FOUNDED IN 1952 BY A MUSICIAN AND FORMER MUSIC-STORE owner named Avram “Al” Dronge and his friend George Mann, Guild quickly grew to become one of America’s top makers of acoustic guitars. Though Guild began with archtop jazz guitars, the company’s road to success was paved by a trio of steel-string flat-tops introduced in 1954—the F-30 Aragon, F-40 Valencia, and F-50 Navarre.
Guild’s 6- and 12-string models such as the D-40 Bluegrass Jubilee, D-50 Bluegrass Special (introduced in 1963 at the behest of Dronge’s son Mark), and flagship D-55 became very popular in the 1960s, and the company certainly benefitted when Richie Havens performed his famous song “Freedom” at Woodstock on a Guild D-40.
Fender acquired Guild in 1995 and moved production from Westerly, Rhode Island, to Corona, California. In 2005 Guild production was moved to Tacoma, Washington, and in 2008 to New Hartford, Connecticut, where the guitars on review here were made.
Though the D-40 STD, D-50 STD, F-30 STD and F-30R STD, F-50 STD, and F-212XL STD on review here have very different sonic personalities, they have lots in common feature-wise, including solid wood construction, red spruce scalloped-braced tops, nitrocellulose lacquer finishes, and traditional-style dovetail neck joints. The workmanship inside and out on all of these models is excellent, with the emphasis on tone rather than cosmetic details. Ornamentations are minimal, but the bindings and pearl inlays are well done. The frets are properly shaped and finished—though not highly polished—and the bone nuts are carefully slotted and also rounded and polished to eliminate sharp edges. The bridge saddles are also made of bone and are compensated for proper Bstring balance. The guitars all played consistently well right out of the box. Their setups offer low action without string buzz, and the intonation on all of them was solid and tuneful.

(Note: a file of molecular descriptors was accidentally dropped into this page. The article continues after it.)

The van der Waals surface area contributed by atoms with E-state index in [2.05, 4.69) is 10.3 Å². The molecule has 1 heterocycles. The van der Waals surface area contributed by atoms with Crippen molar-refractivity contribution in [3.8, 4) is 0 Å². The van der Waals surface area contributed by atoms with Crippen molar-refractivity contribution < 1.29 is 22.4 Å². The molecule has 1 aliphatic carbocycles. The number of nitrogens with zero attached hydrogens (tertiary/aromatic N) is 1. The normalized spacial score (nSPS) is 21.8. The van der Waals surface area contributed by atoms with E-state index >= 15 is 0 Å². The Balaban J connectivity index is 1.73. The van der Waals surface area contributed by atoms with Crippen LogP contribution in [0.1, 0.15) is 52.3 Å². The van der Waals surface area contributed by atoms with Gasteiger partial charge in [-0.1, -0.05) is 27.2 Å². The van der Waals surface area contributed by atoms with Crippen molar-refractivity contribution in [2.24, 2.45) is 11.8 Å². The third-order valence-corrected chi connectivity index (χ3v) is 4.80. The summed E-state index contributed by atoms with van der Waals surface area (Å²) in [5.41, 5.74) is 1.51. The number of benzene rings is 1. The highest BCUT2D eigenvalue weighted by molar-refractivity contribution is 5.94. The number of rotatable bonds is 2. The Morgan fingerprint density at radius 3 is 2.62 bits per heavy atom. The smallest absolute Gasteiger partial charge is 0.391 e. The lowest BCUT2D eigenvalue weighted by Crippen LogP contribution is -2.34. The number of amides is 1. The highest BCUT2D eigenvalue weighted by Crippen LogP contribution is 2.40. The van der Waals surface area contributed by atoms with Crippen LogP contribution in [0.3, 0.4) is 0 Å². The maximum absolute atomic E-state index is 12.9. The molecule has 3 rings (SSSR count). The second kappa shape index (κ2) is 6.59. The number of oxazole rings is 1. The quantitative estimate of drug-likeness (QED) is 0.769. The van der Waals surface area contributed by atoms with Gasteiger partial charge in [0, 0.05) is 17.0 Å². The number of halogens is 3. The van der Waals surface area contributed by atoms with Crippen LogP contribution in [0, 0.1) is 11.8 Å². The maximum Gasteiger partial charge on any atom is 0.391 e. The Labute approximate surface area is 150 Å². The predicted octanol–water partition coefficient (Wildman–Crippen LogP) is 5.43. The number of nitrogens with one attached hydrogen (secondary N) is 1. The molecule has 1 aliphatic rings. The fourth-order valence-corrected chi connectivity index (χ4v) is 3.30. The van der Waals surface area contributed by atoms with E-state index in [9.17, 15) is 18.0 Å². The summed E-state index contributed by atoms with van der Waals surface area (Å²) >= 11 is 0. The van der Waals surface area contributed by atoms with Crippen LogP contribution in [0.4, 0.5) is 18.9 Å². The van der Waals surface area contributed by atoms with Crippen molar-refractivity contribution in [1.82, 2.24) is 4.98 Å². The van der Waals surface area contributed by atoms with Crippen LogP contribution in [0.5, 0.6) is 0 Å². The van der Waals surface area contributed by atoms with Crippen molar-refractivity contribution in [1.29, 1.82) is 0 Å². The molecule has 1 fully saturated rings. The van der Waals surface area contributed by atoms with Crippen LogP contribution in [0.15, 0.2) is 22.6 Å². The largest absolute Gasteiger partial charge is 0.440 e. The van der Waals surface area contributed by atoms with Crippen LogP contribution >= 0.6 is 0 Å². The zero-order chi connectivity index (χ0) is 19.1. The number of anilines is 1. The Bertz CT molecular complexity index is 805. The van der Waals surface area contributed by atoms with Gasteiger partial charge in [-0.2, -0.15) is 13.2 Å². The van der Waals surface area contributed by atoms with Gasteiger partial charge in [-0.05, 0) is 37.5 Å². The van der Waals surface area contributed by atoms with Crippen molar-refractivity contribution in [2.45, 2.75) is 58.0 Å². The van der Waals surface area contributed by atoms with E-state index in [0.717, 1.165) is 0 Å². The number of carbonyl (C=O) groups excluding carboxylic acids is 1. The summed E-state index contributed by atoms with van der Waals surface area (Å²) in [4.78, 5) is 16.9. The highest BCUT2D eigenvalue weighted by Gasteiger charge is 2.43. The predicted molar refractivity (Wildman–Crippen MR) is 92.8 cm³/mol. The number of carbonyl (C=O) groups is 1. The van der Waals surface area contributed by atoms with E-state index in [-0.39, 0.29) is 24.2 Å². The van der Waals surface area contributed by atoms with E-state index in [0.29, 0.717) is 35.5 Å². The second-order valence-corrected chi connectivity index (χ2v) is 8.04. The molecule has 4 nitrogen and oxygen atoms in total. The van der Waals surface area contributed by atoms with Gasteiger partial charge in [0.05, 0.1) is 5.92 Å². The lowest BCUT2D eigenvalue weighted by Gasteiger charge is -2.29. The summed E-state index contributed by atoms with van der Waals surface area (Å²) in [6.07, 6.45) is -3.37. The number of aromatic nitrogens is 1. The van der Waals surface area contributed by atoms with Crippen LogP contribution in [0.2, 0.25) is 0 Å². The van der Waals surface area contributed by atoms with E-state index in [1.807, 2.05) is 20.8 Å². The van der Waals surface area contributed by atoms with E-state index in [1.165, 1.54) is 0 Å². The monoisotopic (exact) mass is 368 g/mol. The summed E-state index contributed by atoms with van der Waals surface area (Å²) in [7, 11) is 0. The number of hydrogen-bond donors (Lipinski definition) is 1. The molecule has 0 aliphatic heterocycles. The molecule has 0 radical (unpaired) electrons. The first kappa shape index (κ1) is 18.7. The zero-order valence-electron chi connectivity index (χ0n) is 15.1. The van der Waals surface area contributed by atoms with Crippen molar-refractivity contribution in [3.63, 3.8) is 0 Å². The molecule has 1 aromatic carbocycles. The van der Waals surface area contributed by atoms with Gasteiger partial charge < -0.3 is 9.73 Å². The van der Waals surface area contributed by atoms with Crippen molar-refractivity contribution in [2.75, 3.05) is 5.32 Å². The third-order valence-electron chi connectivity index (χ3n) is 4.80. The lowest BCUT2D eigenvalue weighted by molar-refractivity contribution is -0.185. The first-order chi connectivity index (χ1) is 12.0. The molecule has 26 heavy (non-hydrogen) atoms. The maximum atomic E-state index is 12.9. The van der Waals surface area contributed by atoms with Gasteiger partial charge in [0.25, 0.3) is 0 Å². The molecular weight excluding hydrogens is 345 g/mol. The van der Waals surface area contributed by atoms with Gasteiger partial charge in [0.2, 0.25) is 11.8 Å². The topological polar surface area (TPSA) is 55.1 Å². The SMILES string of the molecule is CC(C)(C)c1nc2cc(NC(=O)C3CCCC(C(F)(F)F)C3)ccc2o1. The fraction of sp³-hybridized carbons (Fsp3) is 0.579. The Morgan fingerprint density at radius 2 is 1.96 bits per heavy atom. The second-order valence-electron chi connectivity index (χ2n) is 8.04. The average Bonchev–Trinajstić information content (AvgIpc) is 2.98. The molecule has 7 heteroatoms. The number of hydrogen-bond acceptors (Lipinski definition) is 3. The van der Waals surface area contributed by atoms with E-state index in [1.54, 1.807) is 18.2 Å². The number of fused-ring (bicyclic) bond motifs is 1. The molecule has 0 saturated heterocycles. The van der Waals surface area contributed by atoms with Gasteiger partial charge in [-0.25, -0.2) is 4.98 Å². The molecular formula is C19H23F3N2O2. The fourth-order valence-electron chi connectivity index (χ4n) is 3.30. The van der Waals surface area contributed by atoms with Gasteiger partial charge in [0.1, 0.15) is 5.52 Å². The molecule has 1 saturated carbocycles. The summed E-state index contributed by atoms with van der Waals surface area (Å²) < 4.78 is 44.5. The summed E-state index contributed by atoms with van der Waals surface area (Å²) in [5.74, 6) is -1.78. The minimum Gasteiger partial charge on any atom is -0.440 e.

These Guild guitars all have things that will make them appeal to certain players, and the best way to know which model is right for you is to find a store with a good selection and try them all. What follows here are observations of what we gleaned from these guitars during tests that were conducted in the GP sound lab.
Special thanks to Waybacks guitarist James Nash, who lent his ears and great chops to this roundup.
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